Everyone is done and tired of winter. We sure are! Now we just have to go through this weird transition period called spring before we get to all that awesome heat! While spring flowers bring May flowers, it also brings a lot of slippery roads and dangerous driving conditions.
Thanks to our buddies at State Farm, we have some great information to share about driving in wet weather conditions. According to a recent news release, “74% of all weather- related crashes happen on wet pavement. Contrary to what most think, only 17% of weather related crashes occur during snow or sleet.”
In fact, according to U.S. Department of transportation, most people tend to be more cautious while driving on snow and ice, but aren’t as cautious while driving in the rain. But why are wet roads so dangerous? A little rain never hurt anyone, right? Wrong:
“In the periods between rainfalls, oil and grease build up on the roads and the warm sun keeps the oil and grease in a liquid state. The most dangerous time for slick roads in rain is shortly after the rain begins and there is a thin layer of water on the roads. Once it starts to rain, the oil and grease float on top of the water creating a very slick surface. The roads are most slippery in the first half hour after it starts to rain. Eventually, the oil and grease will be washed down the drains and the roads will lose that slick coating of oil, but that is not the time to relax because, as the rains increase, the conditions for hydroplaning increase.”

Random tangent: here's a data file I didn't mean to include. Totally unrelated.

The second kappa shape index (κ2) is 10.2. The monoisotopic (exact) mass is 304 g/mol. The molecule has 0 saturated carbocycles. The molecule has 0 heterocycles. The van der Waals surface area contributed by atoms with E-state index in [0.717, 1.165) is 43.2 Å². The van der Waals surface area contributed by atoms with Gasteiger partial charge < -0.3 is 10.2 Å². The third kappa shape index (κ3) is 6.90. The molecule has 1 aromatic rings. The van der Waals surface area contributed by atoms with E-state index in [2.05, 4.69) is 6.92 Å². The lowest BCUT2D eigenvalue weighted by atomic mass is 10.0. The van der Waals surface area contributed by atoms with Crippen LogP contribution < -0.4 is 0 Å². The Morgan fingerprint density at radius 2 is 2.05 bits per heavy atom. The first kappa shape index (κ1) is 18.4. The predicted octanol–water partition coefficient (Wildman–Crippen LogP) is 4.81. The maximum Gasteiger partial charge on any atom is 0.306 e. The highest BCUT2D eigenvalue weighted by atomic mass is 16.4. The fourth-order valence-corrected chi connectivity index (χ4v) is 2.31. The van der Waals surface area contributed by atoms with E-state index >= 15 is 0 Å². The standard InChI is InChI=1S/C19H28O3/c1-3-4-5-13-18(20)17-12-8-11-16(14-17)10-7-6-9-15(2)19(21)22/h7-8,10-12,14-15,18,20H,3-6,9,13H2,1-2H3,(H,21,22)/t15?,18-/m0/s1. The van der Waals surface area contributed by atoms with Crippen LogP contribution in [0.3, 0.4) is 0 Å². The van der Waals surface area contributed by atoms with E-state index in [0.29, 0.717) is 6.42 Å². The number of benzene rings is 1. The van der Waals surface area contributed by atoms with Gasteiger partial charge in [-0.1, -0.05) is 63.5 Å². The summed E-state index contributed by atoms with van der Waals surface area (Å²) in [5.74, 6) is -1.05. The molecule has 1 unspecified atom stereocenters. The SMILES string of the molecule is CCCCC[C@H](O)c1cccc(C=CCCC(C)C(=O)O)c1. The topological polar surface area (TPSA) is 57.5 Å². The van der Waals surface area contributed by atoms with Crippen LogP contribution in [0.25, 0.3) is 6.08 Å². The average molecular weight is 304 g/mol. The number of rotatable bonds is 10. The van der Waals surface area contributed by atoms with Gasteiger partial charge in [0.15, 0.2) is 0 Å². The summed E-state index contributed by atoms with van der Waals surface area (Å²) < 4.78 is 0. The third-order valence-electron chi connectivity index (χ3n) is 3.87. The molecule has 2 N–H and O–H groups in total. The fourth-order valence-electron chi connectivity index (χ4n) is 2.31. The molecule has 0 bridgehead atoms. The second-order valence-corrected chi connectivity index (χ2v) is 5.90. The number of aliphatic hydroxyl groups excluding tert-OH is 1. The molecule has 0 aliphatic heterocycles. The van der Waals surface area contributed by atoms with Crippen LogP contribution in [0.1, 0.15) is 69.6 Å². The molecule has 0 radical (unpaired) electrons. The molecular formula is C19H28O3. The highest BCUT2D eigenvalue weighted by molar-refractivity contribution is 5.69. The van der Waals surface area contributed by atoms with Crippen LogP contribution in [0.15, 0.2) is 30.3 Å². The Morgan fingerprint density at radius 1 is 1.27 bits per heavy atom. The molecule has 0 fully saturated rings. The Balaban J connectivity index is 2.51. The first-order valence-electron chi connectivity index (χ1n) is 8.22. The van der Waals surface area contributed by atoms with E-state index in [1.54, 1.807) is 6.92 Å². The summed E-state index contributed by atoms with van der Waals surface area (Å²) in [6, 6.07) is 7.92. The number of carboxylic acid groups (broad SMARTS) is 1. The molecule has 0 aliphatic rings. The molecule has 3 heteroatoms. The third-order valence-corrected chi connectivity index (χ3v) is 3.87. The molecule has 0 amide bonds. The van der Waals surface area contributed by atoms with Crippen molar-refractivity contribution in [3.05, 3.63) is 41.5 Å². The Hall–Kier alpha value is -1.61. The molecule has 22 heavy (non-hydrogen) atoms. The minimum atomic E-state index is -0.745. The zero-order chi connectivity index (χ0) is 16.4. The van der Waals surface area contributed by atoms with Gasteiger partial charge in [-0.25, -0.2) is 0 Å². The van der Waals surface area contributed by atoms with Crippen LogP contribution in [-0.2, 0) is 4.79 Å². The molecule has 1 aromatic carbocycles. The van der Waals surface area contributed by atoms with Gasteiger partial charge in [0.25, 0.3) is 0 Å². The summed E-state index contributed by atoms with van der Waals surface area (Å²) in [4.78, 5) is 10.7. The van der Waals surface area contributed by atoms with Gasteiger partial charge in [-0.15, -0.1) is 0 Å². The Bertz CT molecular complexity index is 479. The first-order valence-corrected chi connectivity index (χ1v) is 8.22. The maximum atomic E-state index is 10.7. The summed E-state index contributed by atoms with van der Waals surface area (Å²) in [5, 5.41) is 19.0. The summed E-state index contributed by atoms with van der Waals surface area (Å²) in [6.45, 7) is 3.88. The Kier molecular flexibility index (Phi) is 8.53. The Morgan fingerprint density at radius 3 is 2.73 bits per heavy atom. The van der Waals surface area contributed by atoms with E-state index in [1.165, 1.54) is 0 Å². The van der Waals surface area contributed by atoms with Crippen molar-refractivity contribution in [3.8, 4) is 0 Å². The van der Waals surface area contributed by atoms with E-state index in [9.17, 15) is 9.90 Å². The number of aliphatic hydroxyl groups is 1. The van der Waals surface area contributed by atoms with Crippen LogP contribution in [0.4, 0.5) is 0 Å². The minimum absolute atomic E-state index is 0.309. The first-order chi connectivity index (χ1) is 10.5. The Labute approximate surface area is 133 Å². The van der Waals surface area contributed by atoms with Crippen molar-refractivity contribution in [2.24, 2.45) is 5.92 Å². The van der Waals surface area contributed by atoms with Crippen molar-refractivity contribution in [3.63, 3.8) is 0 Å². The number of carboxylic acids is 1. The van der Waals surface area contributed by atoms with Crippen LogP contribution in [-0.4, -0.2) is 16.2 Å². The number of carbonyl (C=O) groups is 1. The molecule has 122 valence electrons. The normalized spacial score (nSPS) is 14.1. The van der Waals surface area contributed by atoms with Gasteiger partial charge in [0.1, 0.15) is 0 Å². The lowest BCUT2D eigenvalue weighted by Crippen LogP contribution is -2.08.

Now that you know the risk, here are some road savvy tips from State Farm:
- Making sure windshield wiper blades and headlights are working well. Replace blades at least once a year for best results.
- Checking that rear and brake lights are functioning properly. They help your vehicle be seen in rainy weather.
- Turning off cruise control. When roads are wet it is best to allow the driver to control speed and react to conditions.
- Reducing your speed on wet surfaces and allowing a safe following distance.
- Paying attention to flood warnings and barricades. They’re typically placed in areas where flooding occurs often and can be potentially dangerous.